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The Wind from the East:
French Intellectuals, the Cultural Revolution, and the Legacy of the 1960s
Richard Wolin

Book Description | Table of Contents
Introduction [in PDF format]

ADDITIONAL REVIEWS:

"Richard Wolin has provided us with an informative and readable account of a fascinating episode in twentieth-century French intellectual history, knowledgeably placing it into its wider biographical and political contexts."--Moritz Föllmer, French History

"The Wind from the East tells the story of the '68 generation with a much needed awareness of the complexities of its intellectual odyssey. It is, in the end, a meditation of considerable depth on the formation of political judgments. As such, it is an important book, both within the field of French history and beyond."--Michael C. Behrent, H-France Review

"The Wind from the East will be a rewarding and exciting reading for all those with an interest in French studies, politics, and intellectual history."--Viola Brisolin, European Legacy

ADDITIONAL ENDORSEMENTS:

"Most accounts of 1968 in Paris are either bathed in nostalgia or marinated in disappointment. We are thus all in Richard Wolin's debt for his careful and dispassionate account of those years. The Wind from the East is by far the best history I have read in any language of the Maoist moment in France. Sympathetic without being apologetic, Wolin is particularly deft at evaluating the heritage of France's controversial cultural revolution for contemporary politics. No one interested in the upheavals of the sixties should miss this book."--Tony Judt, author of Postwar: A History of Europe since 1945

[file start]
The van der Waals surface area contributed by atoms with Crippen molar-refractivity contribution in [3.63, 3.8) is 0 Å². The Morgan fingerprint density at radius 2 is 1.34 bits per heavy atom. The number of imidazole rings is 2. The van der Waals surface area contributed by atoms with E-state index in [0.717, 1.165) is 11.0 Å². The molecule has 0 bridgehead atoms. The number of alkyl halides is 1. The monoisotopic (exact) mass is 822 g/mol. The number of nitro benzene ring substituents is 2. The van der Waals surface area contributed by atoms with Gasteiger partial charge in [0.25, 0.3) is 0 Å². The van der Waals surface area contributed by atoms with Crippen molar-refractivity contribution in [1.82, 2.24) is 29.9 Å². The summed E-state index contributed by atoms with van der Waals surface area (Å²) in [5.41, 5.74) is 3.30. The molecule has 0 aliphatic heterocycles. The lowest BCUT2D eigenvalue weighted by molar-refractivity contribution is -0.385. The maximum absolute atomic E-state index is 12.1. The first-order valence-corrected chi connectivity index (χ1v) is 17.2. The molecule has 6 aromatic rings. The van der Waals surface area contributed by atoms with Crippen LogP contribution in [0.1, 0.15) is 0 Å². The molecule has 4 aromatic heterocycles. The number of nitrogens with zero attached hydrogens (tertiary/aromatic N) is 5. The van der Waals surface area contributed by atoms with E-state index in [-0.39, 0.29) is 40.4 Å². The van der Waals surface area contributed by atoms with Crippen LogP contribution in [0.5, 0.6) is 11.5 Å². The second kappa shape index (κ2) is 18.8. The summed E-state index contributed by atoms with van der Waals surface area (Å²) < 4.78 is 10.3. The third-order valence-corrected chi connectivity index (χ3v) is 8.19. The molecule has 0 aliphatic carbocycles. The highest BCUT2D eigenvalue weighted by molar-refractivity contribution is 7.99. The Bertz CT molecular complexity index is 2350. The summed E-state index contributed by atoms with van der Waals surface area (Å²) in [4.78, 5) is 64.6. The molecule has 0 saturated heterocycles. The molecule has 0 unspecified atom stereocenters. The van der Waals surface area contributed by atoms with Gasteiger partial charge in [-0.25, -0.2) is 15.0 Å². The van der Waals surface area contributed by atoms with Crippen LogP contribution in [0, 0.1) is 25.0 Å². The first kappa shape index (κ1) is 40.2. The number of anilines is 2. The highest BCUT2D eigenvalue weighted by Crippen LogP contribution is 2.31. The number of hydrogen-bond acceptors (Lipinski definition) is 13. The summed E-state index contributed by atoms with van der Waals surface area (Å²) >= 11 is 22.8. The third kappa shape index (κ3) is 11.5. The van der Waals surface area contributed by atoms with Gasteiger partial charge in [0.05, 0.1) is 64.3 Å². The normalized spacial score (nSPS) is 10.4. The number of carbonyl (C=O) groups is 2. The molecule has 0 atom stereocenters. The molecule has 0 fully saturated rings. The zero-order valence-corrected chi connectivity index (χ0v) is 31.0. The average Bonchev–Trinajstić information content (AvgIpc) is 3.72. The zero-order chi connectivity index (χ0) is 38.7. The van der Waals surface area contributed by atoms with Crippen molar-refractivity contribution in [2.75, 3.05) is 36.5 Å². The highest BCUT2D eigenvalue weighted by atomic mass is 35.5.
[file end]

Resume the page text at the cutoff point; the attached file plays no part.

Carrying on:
"Richard Wolin has written a fascinating account of the French Left's Maoist moment, which pays all due attention to its follies and fantasies, but also manages to capture and to value its liberating effects."--Michael Walzer, Institute for Advanced Study

"The imperative to unify theory and practice has often led intellectuals down garden paths, perhaps none as hazardous as the one followed in the l960s by the French thinkers who embraced Mao's Cultural Revolution from afar. With understanding for their motivations, exasperation for their self-delusions, and appreciation for the unintended consequences of their actions, Richard Wolin recounts with sympathetic irony the follies and glories of intellectual commitment at its most extreme."--Martin Jay, University of California, Berkeley

"A lively and engaged history, sure to provoke debate."--Warren Breckman, University of Pennsylvania

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File created: 9/9/2014

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